China said patriotism must be the highest priority in entrepreneurship, officially defining for the first time what the concept should mean for the world’s second-biggest economy.
Patriotism and professionalism are the first “core” components of entrepreneurship, followed by “innovation and the pursuit of greatness” and “social responsibility,” the Communist Party’s Central Committee and the State Council said in a joint statement late Monday. They called for strengthening party leadership over entrepreneurs and guiding them to endorse party leaders.
The guideline is the “first of its kind that focused on entrepreneurial spirit” and intended “to spur market vitality,” the official Xinhua News Agency said. The party’s flagship People’s Daily newspaper published the announcement on Tuesday’s front page, as did other state papers including Economic Daily, National Business Daily and Shanghai Securities News.
The call for patriotic entrepreneurs underscores the trend of emphasizing the national missions of private and state-run businesses alike under President Xi Jinping, who has sought to shore up the state sector and build “national champions.” The move also reflects internal concern about capital outflows and acquisitions, which have put downward pressure on the yuan in recent years.
“Key elements of the document relate to the phenomenon of Chinese firms going on massive overseas shopping sprees,” said Han Meng, a senior researcher at the Chinese Academy of Social Sciences Institute of Economics in Beijing. “If not reined in, this could hurt China’s economic base. Patriotic entrepreneurs are those who can do more to benefit the domestic economy and society.”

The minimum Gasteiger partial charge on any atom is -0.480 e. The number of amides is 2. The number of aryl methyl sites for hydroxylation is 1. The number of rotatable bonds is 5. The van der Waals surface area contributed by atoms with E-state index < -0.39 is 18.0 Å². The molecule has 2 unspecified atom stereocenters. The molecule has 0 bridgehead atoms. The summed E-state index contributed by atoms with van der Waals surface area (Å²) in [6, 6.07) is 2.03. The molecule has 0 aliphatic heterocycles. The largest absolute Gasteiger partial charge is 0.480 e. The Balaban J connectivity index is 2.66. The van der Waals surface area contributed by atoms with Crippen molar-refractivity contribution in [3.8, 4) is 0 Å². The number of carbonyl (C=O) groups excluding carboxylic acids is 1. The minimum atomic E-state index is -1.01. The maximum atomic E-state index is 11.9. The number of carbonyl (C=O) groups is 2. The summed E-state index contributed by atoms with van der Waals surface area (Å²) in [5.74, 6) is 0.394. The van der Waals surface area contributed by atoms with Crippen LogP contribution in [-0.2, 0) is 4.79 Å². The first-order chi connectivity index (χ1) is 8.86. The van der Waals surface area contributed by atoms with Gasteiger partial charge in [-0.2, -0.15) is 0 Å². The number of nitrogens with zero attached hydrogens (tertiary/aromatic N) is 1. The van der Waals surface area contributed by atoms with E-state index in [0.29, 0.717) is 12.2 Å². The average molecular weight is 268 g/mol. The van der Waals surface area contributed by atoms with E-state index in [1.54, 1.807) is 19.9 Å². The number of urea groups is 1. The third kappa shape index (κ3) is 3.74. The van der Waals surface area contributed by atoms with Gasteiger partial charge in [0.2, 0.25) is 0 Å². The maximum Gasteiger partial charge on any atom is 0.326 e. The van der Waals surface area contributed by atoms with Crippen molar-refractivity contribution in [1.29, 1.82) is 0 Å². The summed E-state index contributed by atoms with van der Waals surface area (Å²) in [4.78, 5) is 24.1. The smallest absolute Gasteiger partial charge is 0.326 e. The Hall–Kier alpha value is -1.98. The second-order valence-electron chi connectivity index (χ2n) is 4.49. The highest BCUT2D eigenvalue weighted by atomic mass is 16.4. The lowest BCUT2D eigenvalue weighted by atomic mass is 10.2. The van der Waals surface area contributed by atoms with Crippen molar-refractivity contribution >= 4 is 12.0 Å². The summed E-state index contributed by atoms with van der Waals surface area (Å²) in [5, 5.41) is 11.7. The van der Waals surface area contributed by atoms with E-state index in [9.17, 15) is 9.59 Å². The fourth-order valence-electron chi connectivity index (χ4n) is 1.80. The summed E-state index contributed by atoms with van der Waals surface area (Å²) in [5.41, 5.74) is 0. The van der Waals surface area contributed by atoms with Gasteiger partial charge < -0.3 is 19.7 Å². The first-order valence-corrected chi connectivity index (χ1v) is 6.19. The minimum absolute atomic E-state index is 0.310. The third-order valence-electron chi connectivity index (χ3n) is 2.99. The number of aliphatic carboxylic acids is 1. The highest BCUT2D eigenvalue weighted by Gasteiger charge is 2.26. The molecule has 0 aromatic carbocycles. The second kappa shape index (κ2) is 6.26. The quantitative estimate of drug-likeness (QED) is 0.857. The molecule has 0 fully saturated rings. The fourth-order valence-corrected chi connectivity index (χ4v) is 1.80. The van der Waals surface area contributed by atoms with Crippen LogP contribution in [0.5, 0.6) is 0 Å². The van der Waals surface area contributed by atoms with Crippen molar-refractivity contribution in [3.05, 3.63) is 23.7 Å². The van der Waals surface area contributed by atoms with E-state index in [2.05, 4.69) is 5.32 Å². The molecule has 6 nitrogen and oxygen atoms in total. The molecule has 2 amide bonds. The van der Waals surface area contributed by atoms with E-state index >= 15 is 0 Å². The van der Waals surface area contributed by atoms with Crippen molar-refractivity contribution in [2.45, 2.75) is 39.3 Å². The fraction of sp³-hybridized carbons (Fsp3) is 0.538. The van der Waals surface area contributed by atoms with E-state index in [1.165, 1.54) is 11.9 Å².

The patriotism edict, which comes weeks before Xi convenes a twice-a-decade leadership reshuffle, represents another shift in the ruling party’s fraught relationship with capitalism since the reform and opening up era began in the late 1970s. After decades of rapid economic growth, the party under President Jiang Zemin decided in 2001 to accept private businessmen as members.
However, private enterprise remains controversial and those looking to invest face many barriers, from limited access to financing to bureaucratic meddling. Last year, one of the government’s most powerful policy-making bodies commissioned a study of private businesses to discover how to turn it around.
Xinhua cited Zhu Hongren, the deputy president of the Chinese Association of Enterprises, as saying that the new edict signaled a “new phase of protecting and advancing entrepreneurship.”
The new guidelines define what constitutes entrepreneurship and how to create a favorable environment private business. The document stressed that the government would protect the legal rights and interests of entrepreneurs, ensure fair competition and strengthen protection of intellectual property rights to encourage innovation. It also urged to government to curb unfair competition and regional protectionism.
Meanwhile, China has tightened strict capital controls to keep money onshore. Private financing and investing are increasingly scrutinized, and the banking regulator recently ordered some lenders to assess exposure to offshore acquisitions by private companies including Dalian Wanda Group Co., Anbang Insurance Group Co., HNA Group Co. and Fosun International Ltd.
In March, Premier Li Keqiang said in report to the national legislature that starting businesses, innovating, and creating wealth were all encouraged.
“We will inspire and protect entrepreneurship, and ensure that entrepreneurs can run their businesses and make investments with peace of mind,” Li said. “Activities that infringe on the property rights of businesses must be investigated and dealt with severely.”
By Ting Shi